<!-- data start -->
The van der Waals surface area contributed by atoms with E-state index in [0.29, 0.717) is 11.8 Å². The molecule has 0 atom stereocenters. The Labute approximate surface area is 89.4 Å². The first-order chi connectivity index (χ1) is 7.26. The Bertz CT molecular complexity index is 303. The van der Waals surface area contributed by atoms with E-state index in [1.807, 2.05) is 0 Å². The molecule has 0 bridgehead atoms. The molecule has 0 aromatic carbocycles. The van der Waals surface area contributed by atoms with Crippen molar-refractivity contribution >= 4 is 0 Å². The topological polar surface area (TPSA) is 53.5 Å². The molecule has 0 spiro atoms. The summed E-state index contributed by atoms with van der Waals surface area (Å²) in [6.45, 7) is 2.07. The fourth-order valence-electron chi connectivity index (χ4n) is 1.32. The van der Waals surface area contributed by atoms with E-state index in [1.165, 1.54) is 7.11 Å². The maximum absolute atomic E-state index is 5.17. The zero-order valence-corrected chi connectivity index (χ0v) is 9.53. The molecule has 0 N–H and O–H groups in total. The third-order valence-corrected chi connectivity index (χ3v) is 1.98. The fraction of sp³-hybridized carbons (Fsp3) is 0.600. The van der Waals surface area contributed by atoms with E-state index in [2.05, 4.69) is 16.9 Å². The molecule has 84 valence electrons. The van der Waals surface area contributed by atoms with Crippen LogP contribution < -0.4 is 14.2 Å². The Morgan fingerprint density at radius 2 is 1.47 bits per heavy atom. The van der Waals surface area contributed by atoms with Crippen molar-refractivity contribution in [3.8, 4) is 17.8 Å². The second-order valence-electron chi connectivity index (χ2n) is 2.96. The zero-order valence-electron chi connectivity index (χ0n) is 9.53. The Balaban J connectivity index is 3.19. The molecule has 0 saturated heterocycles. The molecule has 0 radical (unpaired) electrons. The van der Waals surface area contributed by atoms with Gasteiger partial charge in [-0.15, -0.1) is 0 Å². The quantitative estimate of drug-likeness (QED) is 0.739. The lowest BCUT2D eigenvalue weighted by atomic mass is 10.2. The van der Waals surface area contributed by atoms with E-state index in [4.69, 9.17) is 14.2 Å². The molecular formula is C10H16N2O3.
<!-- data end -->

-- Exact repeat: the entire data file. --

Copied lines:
The van der Waals surface area contributed by atoms with E-state index in [0.29, 0.717) is 11.8 Å². The molecule has 0 atom stereocenters. The Labute approximate surface area is 89.4 Å². The first-order chi connectivity index (χ1) is 7.26. The Bertz CT molecular complexity index is 303. The van der Waals surface area contributed by atoms with E-state index in [1.807, 2.05) is 0 Å². The molecule has 0 bridgehead atoms. The molecule has 0 aromatic carbocycles. The van der Waals surface area contributed by atoms with Crippen molar-refractivity contribution >= 4 is 0 Å². The topological polar surface area (TPSA) is 53.5 Å². The molecule has 0 spiro atoms. The summed E-state index contributed by atoms with van der Waals surface area (Å²) in [6.45, 7) is 2.07. The fourth-order valence-electron chi connectivity index (χ4n) is 1.32. The van der Waals surface area contributed by atoms with E-state index in [1.165, 1.54) is 7.11 Å². The maximum absolute atomic E-state index is 5.17. The zero-order valence-corrected chi connectivity index (χ0v) is 9.53. The molecule has 0 N–H and O–H groups in total. The third-order valence-corrected chi connectivity index (χ3v) is 1.98. The fraction of sp³-hybridized carbons (Fsp3) is 0.600. The van der Waals surface area contributed by atoms with E-state index in [2.05, 4.69) is 16.9 Å². The molecule has 84 valence electrons. The van der Waals surface area contributed by atoms with Crippen LogP contribution < -0.4 is 14.2 Å². The Morgan fingerprint density at radius 2 is 1.47 bits per heavy atom. The van der Waals surface area contributed by atoms with Crippen molar-refractivity contribution in [3.8, 4) is 17.8 Å². The second-order valence-electron chi connectivity index (χ2n) is 2.96. The zero-order valence-electron chi connectivity index (χ0n) is 9.53. The Balaban J connectivity index is 3.19. The molecule has 0 saturated heterocycles. The molecule has 0 radical (unpaired) electrons. The van der Waals surface area contributed by atoms with Gasteiger partial charge in [-0.15, -0.1) is 0 Å². The quantitative estimate of drug-likeness (QED) is 0.739. The lowest BCUT2D eigenvalue weighted by atomic mass is 10.2. The van der Waals surface area contributed by atoms with E-state index in [4.69, 9.17) is 14.2 Å². The molecular formula is C10H16N2O3.